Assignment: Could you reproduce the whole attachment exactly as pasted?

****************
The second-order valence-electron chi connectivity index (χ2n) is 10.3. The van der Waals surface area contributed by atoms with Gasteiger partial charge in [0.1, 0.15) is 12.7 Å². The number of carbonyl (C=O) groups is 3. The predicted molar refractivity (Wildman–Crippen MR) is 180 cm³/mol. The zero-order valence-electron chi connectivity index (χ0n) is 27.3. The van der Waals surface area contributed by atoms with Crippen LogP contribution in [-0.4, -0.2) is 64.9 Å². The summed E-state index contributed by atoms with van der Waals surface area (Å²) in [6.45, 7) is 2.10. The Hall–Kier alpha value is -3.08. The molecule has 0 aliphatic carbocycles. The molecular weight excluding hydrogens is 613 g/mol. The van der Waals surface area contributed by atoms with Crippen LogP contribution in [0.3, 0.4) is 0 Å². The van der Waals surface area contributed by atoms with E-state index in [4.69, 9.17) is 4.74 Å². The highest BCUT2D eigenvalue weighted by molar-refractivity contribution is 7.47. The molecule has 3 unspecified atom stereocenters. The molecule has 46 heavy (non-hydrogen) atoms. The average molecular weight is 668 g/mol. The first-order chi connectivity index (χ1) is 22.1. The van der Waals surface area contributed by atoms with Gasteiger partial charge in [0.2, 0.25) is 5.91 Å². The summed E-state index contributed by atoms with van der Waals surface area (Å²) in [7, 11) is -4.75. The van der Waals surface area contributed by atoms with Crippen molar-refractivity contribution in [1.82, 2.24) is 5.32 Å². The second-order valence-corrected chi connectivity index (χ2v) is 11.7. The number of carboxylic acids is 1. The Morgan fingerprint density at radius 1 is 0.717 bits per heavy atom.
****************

The second-order valence-electron chi connectivity index (χ2n) is 10.3. The van der Waals surface area contributed by atoms with Gasteiger partial charge in [0.1, 0.15) is 12.7 Å². The number of carbonyl (C=O) groups is 3. The predicted molar refractivity (Wildman–Crippen MR) is 180 cm³/mol. The zero-order valence-electron chi connectivity index (χ0n) is 27.3. The van der Waals surface area contributed by atoms with Crippen LogP contribution in [-0.4, -0.2) is 64.9 Å². The summed E-state index contributed by atoms with van der Waals surface area (Å²) in [6.45, 7) is 2.10. The Hall–Kier alpha value is -3.08. The molecule has 0 aliphatic carbocycles. The molecular weight excluding hydrogens is 613 g/mol. The van der Waals surface area contributed by atoms with Crippen LogP contribution in [0.3, 0.4) is 0 Å². The van der Waals surface area contributed by atoms with E-state index in [4.69, 9.17) is 4.74 Å². The highest BCUT2D eigenvalue weighted by molar-refractivity contribution is 7.47. The molecule has 3 unspecified atom stereocenters. The molecule has 46 heavy (non-hydrogen) atoms. The average molecular weight is 668 g/mol. The first-order chi connectivity index (χ1) is 22.1. The van der Waals surface area contributed by atoms with Gasteiger partial charge in [0.2, 0.25) is 5.91 Å². The summed E-state index contributed by atoms with van der Waals surface area (Å²) in [7, 11) is -4.75. The van der Waals surface area contributed by atoms with Crippen molar-refractivity contribution in [1.82, 2.24) is 5.32 Å². The second-order valence-corrected chi connectivity index (χ2v) is 11.7. The number of carboxylic acids is 1. The Morgan fingerprint density at radius 1 is 0.717 bits per heavy atom.